Biography of Paul T. Carroll
San Francisco, CA Biographies





PAUL T. CARROLL
Descendant of one of California's pioneer families, Paul T. Carroll is now rated as one of the foremost merchants in San Francisco, being the largest distributor of men's hats in the metropolitan area, and is likewise most favorably known for his activities in the service of San Francisco civic organizations since the year 1908.

Mr. Carroll was born in the state of Kansas, February 9, 1873, while his parents, Patrick and Susan (Carpenter) Carroll, were journeying westward. His paternal grandfather, Isaac Carroll, was one of the first cattlemen in California. He drove his live stock eastward over the Santa Fe trail and returned by the same route with mules. These journeys were perilous, and he encountered many adventures with hostile Indians and desperados. He was familiar with the life of the plains, spoke several Indian dialects, and in every situation was able to take care of himself and his property. He had left his home when he was a lad, and was a drummer in the United States Army during the Mexican war. He reared his family in Hangtown, Eldorado county, California, but died in Colorado. Patrick Carroll, son of Isaac Carroll and father of Paul T. Carroll, was a veteran of the Civil war, and afterward was a scout on the western plains for a period. For a time he owned a cattle ranch in Wyoming, and also conducted a hotel there. He then came with his family to Oakland, California, and there engaged in the grocery business until his death about 1911. His wife died many years before.

Paul T. Carroll received his education in the public schools of Oakland and San Francisco. While still a youth in his teens he secured employment in a men's outfitting store in Oakland, and he has been continuously identified with mercantile interests of this character to the present time. He was the first to open a permanent store in the Mutual Bank building in San Francisco after the disastrous fire of 1906. The development of his business has been rapid, and has been based on his true understanding of his customers and of the demands of the trade. He has five hat stores and employs on an average of forty people in them. His success as a merchant satisfies a boyhood ambition, but he has attained his goal only by persevering effort and keen judgment.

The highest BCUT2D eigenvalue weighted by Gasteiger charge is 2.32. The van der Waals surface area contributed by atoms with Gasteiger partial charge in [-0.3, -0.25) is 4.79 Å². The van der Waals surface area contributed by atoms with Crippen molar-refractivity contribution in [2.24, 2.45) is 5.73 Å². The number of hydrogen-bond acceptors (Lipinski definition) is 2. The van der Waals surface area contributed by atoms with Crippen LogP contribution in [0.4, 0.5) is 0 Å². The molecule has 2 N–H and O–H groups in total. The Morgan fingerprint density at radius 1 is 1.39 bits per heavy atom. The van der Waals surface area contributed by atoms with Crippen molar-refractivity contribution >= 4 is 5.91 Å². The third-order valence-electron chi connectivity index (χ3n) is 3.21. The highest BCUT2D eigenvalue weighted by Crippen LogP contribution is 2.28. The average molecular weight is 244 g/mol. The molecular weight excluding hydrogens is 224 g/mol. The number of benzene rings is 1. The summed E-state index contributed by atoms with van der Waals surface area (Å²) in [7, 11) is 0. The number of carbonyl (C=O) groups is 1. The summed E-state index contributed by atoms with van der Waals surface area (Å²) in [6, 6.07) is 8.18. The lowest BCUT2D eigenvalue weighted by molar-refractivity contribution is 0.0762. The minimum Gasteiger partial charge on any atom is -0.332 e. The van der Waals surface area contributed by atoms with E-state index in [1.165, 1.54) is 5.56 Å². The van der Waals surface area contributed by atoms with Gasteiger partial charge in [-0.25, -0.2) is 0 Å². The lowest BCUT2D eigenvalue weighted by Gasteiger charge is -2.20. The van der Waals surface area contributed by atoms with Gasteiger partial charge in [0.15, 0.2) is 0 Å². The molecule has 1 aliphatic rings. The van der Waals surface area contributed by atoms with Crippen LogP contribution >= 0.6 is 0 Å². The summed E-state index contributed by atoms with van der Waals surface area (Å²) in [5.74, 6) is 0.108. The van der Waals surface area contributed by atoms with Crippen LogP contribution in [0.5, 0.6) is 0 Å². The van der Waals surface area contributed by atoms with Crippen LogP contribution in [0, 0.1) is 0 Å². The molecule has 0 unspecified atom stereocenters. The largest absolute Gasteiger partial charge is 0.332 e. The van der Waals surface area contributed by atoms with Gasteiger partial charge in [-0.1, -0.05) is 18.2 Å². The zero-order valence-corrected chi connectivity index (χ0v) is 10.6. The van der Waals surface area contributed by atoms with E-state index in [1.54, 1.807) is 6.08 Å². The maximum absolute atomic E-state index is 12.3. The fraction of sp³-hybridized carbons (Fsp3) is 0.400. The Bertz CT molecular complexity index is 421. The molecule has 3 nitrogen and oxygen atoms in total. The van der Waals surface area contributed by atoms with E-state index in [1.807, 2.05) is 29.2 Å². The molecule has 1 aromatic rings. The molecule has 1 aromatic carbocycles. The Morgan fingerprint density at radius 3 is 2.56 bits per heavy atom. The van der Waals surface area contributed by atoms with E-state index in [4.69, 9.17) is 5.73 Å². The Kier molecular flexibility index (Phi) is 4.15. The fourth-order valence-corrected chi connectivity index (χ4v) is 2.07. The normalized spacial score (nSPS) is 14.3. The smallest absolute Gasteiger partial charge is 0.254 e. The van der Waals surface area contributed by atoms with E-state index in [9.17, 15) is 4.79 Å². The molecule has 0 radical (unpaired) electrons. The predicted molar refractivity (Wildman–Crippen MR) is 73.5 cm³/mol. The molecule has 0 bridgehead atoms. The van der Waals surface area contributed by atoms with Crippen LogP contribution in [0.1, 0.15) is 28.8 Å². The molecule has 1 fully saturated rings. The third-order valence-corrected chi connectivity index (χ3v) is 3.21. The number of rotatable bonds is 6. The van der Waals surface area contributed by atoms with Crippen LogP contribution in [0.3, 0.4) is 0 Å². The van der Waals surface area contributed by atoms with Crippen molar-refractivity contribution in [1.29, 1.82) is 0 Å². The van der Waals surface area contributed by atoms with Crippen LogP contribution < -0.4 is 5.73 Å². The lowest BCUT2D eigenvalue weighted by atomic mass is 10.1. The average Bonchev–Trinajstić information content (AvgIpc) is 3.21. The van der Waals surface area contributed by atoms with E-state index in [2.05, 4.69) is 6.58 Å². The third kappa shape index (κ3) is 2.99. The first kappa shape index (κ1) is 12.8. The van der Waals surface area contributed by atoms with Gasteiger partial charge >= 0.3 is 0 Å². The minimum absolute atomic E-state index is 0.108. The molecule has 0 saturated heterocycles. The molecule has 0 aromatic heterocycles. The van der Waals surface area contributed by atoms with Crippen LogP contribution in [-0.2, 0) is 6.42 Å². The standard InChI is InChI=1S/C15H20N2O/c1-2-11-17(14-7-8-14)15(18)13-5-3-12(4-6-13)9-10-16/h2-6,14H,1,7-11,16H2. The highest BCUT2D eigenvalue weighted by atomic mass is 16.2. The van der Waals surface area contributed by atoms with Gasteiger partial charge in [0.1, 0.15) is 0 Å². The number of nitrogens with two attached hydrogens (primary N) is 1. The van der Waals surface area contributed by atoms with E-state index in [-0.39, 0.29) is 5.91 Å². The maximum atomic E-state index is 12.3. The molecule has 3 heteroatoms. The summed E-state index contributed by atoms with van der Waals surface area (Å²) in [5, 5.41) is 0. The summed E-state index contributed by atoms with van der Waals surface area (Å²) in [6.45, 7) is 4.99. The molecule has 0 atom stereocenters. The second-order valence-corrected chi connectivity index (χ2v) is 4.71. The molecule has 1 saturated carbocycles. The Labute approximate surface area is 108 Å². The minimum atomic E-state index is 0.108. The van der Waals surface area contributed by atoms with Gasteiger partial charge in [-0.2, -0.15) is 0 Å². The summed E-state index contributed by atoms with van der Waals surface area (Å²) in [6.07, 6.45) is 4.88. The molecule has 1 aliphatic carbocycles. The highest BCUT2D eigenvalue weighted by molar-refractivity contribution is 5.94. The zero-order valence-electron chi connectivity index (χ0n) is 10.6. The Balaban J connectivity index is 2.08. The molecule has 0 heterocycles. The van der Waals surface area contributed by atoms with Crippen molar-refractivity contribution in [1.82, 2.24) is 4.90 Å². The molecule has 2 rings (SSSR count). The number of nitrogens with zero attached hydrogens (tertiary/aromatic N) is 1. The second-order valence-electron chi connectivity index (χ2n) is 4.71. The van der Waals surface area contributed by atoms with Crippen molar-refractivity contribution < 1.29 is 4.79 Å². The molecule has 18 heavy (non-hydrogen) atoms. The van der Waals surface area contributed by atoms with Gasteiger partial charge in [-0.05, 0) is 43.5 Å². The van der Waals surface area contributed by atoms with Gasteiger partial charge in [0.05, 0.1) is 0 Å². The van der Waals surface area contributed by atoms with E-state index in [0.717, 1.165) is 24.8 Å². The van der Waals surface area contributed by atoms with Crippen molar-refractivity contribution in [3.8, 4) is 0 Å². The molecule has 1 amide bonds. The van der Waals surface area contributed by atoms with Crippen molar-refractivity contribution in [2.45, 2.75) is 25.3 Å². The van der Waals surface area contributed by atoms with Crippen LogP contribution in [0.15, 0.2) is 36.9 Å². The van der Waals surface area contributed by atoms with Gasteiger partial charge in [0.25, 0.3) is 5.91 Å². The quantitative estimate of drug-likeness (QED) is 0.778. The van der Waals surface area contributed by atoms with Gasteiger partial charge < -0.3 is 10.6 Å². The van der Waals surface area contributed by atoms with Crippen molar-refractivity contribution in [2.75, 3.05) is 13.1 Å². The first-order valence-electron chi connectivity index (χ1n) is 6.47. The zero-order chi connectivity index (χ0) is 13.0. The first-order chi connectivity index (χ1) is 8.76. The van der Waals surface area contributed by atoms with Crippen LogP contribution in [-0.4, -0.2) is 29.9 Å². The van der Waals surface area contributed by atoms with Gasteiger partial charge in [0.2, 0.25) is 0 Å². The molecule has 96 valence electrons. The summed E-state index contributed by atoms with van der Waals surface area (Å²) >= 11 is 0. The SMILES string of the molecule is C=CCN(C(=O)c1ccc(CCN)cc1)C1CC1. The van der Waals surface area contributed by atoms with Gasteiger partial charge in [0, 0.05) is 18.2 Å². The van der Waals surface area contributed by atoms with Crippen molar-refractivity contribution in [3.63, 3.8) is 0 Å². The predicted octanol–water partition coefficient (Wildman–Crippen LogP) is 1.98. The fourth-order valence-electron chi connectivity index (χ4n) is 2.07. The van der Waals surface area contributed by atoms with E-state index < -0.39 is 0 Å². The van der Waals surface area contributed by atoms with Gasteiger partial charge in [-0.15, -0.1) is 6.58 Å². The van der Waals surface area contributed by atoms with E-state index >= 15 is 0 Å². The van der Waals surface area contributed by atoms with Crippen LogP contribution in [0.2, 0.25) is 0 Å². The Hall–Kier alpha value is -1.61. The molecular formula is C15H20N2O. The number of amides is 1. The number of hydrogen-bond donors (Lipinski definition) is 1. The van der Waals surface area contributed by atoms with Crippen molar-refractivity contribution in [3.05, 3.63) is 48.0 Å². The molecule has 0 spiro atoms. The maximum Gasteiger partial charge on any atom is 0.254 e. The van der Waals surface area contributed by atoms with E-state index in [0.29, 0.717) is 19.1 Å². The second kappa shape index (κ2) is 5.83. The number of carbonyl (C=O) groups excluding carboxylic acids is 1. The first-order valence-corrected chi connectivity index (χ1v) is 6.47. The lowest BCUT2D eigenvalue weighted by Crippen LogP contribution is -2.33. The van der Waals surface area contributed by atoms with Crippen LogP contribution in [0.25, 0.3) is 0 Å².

The wife of Mr. Carroll was in her maidenhood Marie Adele Pezzoni, of New York. In public affairs of San Francisco, Mr. Carroll has taken a conspicuous part for over twenty years. He has been three times a director of the San Francisco Chamber of Commerce, twice a director of the United. States Chamber of Commerce, and twice the California representative to the International Chamber of Commerce. He has been grand marshal of twenty eight civic parades in San Francisco, including all of the Liberty Bond parades and the Red Cross parade in which thirty thousand women marched; the Portola celebration parade; the opening parade for the Panama-Pacific International Exposition, and many others of interesting memory. He has served as president of the San Francisco Convention and Tourist Bureau almost continuously since 1914. He is a member of the Olympic, the Commonwealth, the Family, the Foreign Trade, the Public Spirit, the Lakeside Golf, and the Presidio Golf Clubs. He is past treasurer of the Down Town Association. He is a supporter of the republican party in politics. Sports have always been a favorite hobby with Mr. Carroll. During his younger years, he was a lightweight champion in wrestling. Golf, hunting and fishing are diversions he now enjoys at every available opportunity. He was golf champion of the Presidio Club at one time, and plays in all championship matches of this club and the Lakeside. He has traveled extensively. During the period of the United States' participation in the World war, he played the part of a patriotic citizen in every phase of local activity, and after the war was over he was chairman of the executive committee which planned the reception to all returning overseas troops to San Francisco. In social circles he is one of the most popular men of the city, due to his democratic and straightforward personality and his efforts to make and hold his friends.

From:
The History of San Francisco, California
Lewis Francis Byington, Supervising Editor
Oscar Lewis, Associate Editor
The S. J. Clark Publishing Company
Chicago-San Francisco 1931


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